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  • 1.
    Björkdahl, Anna
    et al.
    Karolinska institutet.
    Heilig, Markus
    Palmstierna, Tom
    Hansebo, Görel
    Ersta Sköndal University College, Department of Health Care Sciences.
    Changes in the occurrences of coercive interventions and staff injuries on a psychiatric intensive care unit.2007In: Archives of Psychiatric Nursing, ISSN 0883-9417, E-ISSN 1532-8228, Vol. 21, no 5, p. 270-7Article in journal (Refereed)
    Abstract [en]

    The purpose of this study was to compare the occurrences of coercive interventions and violence-related staff injuries before and after a 2-year violence prevention intervention on a psychiatric intensive care unit. The intervention aimed to improve nursing care by addressing patient violence from multiple perspectives. During the study, the unit was reorganized toward a higher concentration of severely disturbed patients. The results showed an increased proportion of coercive interventions without a corresponding increase in staff injuries. Use of coercive interventions is discussed in relation to a safe environment for both patients and staff.

  • 2.
    Johansson, Anita
    et al.
    Skaraborgs sjukhus.
    Anderzén-Carlsson, Agneta
    Örebro universitet.
    Ewertzon, Mats
    Ersta Sköndal Bräcke University College, Department of Health Care Sciences.
    Parents of adult children with long-term mental disorder: Their experiences of the mental health professionals' approach and feelings of alienation - A cross sectional study.2019In: Archives of Psychiatric Nursing, ISSN 0883-9417, E-ISSN 1532-8228, Vol. 33, no 6, p. 129-137Article in journal (Refereed)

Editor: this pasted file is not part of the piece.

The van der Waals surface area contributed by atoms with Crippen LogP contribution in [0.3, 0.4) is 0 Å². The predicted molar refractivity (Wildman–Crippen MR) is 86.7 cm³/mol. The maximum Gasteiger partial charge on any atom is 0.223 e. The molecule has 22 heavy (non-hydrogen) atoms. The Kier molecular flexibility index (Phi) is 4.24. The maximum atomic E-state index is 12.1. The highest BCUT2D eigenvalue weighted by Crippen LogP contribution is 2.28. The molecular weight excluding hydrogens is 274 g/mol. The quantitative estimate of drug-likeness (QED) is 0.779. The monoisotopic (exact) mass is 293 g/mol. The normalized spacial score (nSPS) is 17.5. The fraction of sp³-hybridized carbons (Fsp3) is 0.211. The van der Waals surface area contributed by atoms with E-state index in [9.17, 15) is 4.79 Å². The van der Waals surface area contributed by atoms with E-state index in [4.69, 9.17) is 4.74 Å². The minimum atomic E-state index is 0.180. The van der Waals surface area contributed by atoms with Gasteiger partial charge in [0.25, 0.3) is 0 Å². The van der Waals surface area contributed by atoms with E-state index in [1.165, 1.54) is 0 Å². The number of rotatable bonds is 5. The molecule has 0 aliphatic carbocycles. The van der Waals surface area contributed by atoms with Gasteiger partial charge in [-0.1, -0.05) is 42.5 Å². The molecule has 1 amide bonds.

Abstract [en]

    The aim was to describe how parents of adult children suffering from long-term mental disorder experience the mental health professionals' approach and any feelings of alienation regarding the provision of care. A further aim was to investigate any differences according to the parents' gender or the child's age. 93 mothers and 37 fathers participated. A majority experienced the mental health professionals' approach toward them as being negative and they felt alienated from the professional care. Regardless of the age of the children, parents have a considerable need for a positive approach from the professionals that can enable them to choose how they should act and what they should do, in order to help and support their adult child.

  • 3.
    Johansson, Anita
    et al.
    Örebro universitet; Skaraborg sjukhus; Skövde.
    Ewertzon, Mats
    Ersta Sköndal University College, Department of Health Care Sciences. Swedish National Family Care Competence Centre, Kalmar, Sweden.
    Andershed, Birgitta
    Ersta Sköndal University College, Palliative Research Centre, PRC. Gjøvik University College, Gjøvik, Norway.
    Anderzen-Carlsson, Agneta
    Örebro universitet, Centre for Health Care Sciences, Örebro, Sweden.
    Nasic, Salmir
    Skaraborg sjukhus, Skövde.
    Ahlin, Arne
    National Board of Institutional Care, SiS Ungdomshem Margretelund, Lidkoping, Sweden.